The most important component of any bike is the frame, so that’s where I’ll be starting. And the range of possibilities is enormous, and it’s worth spending some time getting familiar with all the options. I shall be “measuring twice, cutting once”, so I need to be sure this is the best I can get Rebecca.
In the end, I’ve gone for a Ribble Sportive Carbon Monocoque frame (a frame consisting of one continuous piece of carbon fibre, or two ‘halves’ sealed together), for the following reasons:
- Carbon Monocoque frames are renowned for their combined ride comfort and efficiency, and lightweight. All of which are essential in a Sportive bike.
- For £500 and around 1.2kg in weight for Ribble’s frame and fork (in Rebecca’s size), the “lightness to pounds spent ratio” is very high. This frame is extremely good value. Getting a Carbon Monocoque below 1kg in combined weight will easily cost 2-3 times this.
- Carbon is one of the best materials to combine good ride comfort, and high performance (stiffness). The Ribble Sportive is well known for it’s combination of both qualities. Long story short – your bum won’t go numb, and you won’t tire as quickly!
- The Sportive has reasonably ‘relaxed’ geometry; this means it’s less “twitchy” than a dedicated race bike. It has an emphasis on the carbon around the head tub to improve stiffness. This keeps the wheels in line, even when under stress in high-speed corners.
This makes it feel “safer”, and easier to ride. This helps confidence, and helps the rider maintain speed through corners.
- Two bottom cages to allow for hydration on long rides.
- And one of the most critical – it’s a good-looking bike, and good-looking bikes are always faster!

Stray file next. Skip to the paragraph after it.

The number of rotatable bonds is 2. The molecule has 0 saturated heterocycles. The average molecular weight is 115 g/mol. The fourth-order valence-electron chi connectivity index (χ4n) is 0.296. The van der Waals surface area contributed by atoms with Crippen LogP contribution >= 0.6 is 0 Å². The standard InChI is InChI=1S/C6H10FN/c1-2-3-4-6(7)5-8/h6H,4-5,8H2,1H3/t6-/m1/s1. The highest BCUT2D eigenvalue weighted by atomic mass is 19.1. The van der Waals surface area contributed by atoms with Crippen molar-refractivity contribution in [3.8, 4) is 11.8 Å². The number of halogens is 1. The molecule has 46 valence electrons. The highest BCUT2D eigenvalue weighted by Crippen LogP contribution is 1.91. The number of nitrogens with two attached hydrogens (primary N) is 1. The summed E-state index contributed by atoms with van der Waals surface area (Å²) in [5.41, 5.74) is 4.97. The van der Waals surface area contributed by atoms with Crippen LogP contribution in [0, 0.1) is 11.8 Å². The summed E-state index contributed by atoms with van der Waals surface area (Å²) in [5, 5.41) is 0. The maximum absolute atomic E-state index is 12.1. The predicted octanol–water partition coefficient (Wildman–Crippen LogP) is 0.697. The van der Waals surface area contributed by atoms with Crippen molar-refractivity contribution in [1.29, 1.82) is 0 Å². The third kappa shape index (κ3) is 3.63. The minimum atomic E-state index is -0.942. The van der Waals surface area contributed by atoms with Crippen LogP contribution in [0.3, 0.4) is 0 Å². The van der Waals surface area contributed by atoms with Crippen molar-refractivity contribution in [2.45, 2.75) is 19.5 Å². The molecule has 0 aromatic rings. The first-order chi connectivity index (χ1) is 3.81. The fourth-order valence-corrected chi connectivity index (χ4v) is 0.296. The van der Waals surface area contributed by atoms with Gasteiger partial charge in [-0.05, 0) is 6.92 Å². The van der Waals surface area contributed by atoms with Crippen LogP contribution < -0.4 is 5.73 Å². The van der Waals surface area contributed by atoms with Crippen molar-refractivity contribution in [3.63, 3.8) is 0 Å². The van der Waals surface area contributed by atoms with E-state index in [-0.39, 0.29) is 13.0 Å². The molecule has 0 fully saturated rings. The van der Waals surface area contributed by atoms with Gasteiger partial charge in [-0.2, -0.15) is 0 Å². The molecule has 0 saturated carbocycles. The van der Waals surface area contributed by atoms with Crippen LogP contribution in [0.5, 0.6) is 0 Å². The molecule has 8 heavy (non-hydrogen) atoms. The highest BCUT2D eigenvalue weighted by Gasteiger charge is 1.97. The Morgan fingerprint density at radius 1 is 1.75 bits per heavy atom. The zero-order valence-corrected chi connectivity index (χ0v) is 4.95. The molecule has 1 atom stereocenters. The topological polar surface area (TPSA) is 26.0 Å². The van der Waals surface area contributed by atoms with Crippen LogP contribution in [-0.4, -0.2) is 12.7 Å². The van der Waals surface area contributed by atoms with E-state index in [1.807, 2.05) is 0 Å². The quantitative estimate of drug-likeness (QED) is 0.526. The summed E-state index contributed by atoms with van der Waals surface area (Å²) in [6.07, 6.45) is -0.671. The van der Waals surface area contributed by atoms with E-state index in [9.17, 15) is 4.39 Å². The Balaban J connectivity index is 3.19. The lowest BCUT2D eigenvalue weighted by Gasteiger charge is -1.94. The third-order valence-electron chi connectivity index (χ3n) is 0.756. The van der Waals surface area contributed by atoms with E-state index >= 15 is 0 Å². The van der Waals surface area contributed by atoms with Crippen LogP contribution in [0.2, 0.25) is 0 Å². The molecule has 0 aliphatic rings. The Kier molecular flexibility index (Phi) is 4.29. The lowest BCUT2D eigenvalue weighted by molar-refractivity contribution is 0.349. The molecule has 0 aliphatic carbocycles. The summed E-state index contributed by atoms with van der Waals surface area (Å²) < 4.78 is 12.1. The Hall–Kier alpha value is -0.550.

What else did I consider?
- Titanium frame
Titanium frames are known to be the best riding of all materials, combining smooth ride, relative lightweight and performance. The only snag being is price = Titanium is very expensive.
- Latest hi-tech lightweight aluminium frame
From our experience we’ve noticed that the ride of these frames can be quite “buzzy”, and the weight is slightly up on carbon. That’s not to say these frames aren’t excellent value, but side-by-side, the “numb bum” arrives much earlier on these frames, compared to a carbon monocoque.
- Carbon Monocoque from a “big brand”
More often than not, these same “big names” source their frames from the same factories as Ribble. Typically a factory in Taiwan. Even the former high price bespoke supremos such as Colnago now buy in frames from the Far East.
Manufacturing Carbon Fibre is a very specialist industry after all, and many big names prefer just to rebadge “midrange” frames from 2 or 3 manufacturers as their own, and assemble bikes to a price point.
Snag is, ‘big names’ also mark the prices up…
Even the latest generation of steel is struggling to offer the ride, flexibility and weight advantage of carbon these days. However, some riders still prefer steel – it’s not gone the way of the Dodo yet!
So there we go – the frame. Next month, we start building!
Spent this month: £500
Running cost: £500